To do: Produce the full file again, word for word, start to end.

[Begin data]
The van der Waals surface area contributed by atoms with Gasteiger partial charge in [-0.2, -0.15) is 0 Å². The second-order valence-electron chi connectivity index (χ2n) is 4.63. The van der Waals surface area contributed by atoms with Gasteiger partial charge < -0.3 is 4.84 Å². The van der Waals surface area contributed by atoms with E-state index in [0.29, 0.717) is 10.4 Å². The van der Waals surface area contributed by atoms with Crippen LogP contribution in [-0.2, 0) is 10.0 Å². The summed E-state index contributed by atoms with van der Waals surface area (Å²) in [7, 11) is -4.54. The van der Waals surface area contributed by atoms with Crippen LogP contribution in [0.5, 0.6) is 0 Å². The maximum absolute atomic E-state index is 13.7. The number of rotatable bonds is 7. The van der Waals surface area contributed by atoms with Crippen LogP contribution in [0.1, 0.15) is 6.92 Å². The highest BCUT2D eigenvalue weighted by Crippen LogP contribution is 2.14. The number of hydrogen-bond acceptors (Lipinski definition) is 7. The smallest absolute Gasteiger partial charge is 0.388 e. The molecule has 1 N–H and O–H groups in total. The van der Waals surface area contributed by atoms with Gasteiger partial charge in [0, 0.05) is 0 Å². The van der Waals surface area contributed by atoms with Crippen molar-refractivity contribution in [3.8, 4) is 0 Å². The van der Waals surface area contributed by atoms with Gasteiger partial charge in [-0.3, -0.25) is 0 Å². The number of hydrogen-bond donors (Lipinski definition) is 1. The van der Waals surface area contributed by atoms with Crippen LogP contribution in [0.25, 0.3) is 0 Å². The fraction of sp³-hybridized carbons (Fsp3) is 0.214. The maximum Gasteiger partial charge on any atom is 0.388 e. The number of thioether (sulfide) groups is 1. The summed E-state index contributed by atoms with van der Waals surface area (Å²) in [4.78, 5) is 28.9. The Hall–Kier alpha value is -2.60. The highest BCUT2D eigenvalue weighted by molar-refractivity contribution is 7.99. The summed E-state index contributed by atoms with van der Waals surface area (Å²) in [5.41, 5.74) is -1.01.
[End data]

The van der Waals surface area contributed by atoms with Gasteiger partial charge in [-0.2, -0.15) is 0 Å². The second-order valence-electron chi connectivity index (χ2n) is 4.63. The van der Waals surface area contributed by atoms with Gasteiger partial charge < -0.3 is 4.84 Å². The van der Waals surface area contributed by atoms with E-state index in [0.29, 0.717) is 10.4 Å². The van der Waals surface area contributed by atoms with Crippen LogP contribution in [-0.2, 0) is 10.0 Å². The summed E-state index contributed by atoms with van der Waals surface area (Å²) in [7, 11) is -4.54. The van der Waals surface area contributed by atoms with Crippen LogP contribution in [0.5, 0.6) is 0 Å². The maximum absolute atomic E-state index is 13.7. The number of rotatable bonds is 7. The van der Waals surface area contributed by atoms with Crippen LogP contribution in [0.1, 0.15) is 6.92 Å². The highest BCUT2D eigenvalue weighted by Crippen LogP contribution is 2.14. The number of hydrogen-bond acceptors (Lipinski definition) is 7. The smallest absolute Gasteiger partial charge is 0.388 e. The molecule has 1 N–H and O–H groups in total. The van der Waals surface area contributed by atoms with Gasteiger partial charge in [0, 0.05) is 0 Å². The van der Waals surface area contributed by atoms with Crippen molar-refractivity contribution in [3.8, 4) is 0 Å². The van der Waals surface area contributed by atoms with Gasteiger partial charge in [-0.3, -0.25) is 0 Å². The number of hydrogen-bond donors (Lipinski definition) is 1. The van der Waals surface area contributed by atoms with Crippen LogP contribution in [0.25, 0.3) is 0 Å². The fraction of sp³-hybridized carbons (Fsp3) is 0.214. The maximum Gasteiger partial charge on any atom is 0.388 e. The number of thioether (sulfide) groups is 1. The summed E-state index contributed by atoms with van der Waals surface area (Å²) in [4.78, 5) is 28.9. The Hall–Kier alpha value is -2.60. The highest BCUT2D eigenvalue weighted by molar-refractivity contribution is 7.99. The summed E-state index contributed by atoms with van der Waals surface area (Å²) in [5.41, 5.74) is -1.01.